The most common method of generating constant repeating switching clock cycles for the clock oscillator 300 of the PWM system is by charging oscillator capacitor 304 with a current using charging source 302 until the capacitor voltage is charged up to the preset level VTH (Voltage Threshold High) and resetting the oscillator to VTL (Voltage Threshold Low) after the capacitor reaches VTH.

The clock cycle time T=T1 +T2 as shown in FIG. 2B may be obtained using the following equations:

T 1 = Cosc ( Icharge ) × ( VTH ) T 2 = Cosc ( Idischarge ) × ( VTH )

Cosc is the capacitance of the oscillator;

Icharge is the charge current;

Idischarge is the discharging current;

VTH is the Voltage Threshold—High; and

VTL is the Voltage Threshold—Low.

Preferably, this oscillator reset process takes a fraction of the total clock cycle time.

In a basic PWM regulator, the switching cycle of the PWM switch 108 begins when switch 308 turns ON at the beginning of T1 (see FIGS. 2A, 2B and 3). The switch-ON duration is determined by the duty cycle which is a function of VIN and VOUT of PWM switching regulator 300, as described above. The switch-ON duration may end at any time during T1. If switch 108 has not been switched OFF by the beginning of T2 and switch 308 is not allowed to turn ON longer than one clock cycle (no cycle skipping) then, switch 308 is typically forced to turn OFF at the beginning of T2 when the oscillator resets.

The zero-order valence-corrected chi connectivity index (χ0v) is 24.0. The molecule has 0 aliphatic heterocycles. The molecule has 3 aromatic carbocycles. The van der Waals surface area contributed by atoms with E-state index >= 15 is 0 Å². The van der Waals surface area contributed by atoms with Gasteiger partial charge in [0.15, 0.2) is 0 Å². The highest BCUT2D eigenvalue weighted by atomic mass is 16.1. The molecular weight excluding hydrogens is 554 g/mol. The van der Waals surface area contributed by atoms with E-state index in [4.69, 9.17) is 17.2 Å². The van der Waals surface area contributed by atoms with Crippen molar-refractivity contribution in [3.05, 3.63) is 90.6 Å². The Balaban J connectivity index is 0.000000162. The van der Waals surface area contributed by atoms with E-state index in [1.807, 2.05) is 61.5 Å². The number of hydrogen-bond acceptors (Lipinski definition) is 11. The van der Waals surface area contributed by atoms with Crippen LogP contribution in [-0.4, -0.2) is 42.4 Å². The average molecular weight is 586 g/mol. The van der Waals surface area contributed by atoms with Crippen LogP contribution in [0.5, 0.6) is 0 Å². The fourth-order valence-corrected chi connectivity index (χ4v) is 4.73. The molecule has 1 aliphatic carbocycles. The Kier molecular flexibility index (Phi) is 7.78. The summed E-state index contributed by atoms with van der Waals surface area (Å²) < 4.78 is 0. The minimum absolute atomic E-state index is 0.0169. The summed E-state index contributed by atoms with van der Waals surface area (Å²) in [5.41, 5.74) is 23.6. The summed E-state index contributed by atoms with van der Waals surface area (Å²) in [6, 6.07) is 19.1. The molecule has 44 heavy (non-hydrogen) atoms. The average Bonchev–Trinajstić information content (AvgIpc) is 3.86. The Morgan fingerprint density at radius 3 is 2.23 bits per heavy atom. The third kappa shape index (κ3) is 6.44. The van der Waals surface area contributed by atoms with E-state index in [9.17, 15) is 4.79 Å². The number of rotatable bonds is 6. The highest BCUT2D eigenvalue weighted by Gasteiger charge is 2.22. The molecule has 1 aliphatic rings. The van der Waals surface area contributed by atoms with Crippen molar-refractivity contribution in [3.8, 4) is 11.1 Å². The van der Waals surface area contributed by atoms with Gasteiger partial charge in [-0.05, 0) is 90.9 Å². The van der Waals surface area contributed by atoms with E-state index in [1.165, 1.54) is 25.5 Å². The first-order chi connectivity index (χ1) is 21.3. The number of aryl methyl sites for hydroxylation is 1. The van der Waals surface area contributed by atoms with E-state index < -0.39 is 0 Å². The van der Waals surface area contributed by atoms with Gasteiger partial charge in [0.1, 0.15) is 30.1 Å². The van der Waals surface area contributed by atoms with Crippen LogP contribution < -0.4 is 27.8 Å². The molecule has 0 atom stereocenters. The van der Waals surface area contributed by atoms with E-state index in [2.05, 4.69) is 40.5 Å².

As the switching frequency increases, each clock cycle becomes so short that it is critical to keep T2 as short as practically possible for high maximum switch duty cycle. In practice, T2 is usually determined by the power transistor switch 108 (see FIG. 1) turn-OFF/ON time.

Typical maximum duty cycle with no cycle skipping ranges from 90% to 95%. When the VIN/VOUT condition of the PWM regulator requires a duty cycle that is higher than the oscillator maximum duty cycle can provide, the output loses regulation. This condition may occur, for example, when a step down converter has a VIN (Input Voltage) that is very close to VOUT (Output Voltage).